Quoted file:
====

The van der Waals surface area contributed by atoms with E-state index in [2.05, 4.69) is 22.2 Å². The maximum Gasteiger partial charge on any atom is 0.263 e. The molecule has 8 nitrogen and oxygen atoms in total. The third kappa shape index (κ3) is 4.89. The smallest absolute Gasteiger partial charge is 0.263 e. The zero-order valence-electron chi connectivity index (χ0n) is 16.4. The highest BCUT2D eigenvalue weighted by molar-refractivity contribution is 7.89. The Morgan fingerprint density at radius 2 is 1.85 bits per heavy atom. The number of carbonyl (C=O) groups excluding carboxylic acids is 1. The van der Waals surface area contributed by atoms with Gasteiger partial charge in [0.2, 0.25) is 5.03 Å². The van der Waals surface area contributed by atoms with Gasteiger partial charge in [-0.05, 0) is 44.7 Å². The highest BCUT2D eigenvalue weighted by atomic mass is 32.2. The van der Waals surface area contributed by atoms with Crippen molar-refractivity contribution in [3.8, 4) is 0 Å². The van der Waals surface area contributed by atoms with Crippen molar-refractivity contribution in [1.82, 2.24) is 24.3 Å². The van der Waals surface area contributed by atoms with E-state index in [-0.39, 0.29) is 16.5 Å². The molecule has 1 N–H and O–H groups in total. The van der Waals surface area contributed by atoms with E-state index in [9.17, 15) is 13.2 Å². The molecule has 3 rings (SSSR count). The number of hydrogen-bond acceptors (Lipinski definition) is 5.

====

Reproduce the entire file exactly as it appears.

The van der Waals surface area contributed by atoms with E-state index in [2.05, 4.69) is 22.2 Å². The maximum Gasteiger partial charge on any atom is 0.263 e. The molecule has 8 nitrogen and oxygen atoms in total. The third kappa shape index (κ3) is 4.89. The smallest absolute Gasteiger partial charge is 0.263 e. The zero-order valence-electron chi connectivity index (χ0n) is 16.4. The highest BCUT2D eigenvalue weighted by molar-refractivity contribution is 7.89. The Morgan fingerprint density at radius 2 is 1.85 bits per heavy atom. The number of carbonyl (C=O) groups excluding carboxylic acids is 1. The van der Waals surface area contributed by atoms with Gasteiger partial charge in [0.2, 0.25) is 5.03 Å². The van der Waals surface area contributed by atoms with Gasteiger partial charge in [-0.05, 0) is 44.7 Å². The highest BCUT2D eigenvalue weighted by atomic mass is 32.2. The van der Waals surface area contributed by atoms with Crippen molar-refractivity contribution in [3.8, 4) is 0 Å². The van der Waals surface area contributed by atoms with Crippen molar-refractivity contribution in [1.82, 2.24) is 24.3 Å². The van der Waals surface area contributed by atoms with E-state index in [-0.39, 0.29) is 16.5 Å². The molecule has 1 N–H and O–H groups in total. The van der Waals surface area contributed by atoms with E-state index in [9.17, 15) is 13.2 Å². The molecule has 3 rings (SSSR count). The number of hydrogen-bond acceptors (Lipinski definition) is 5.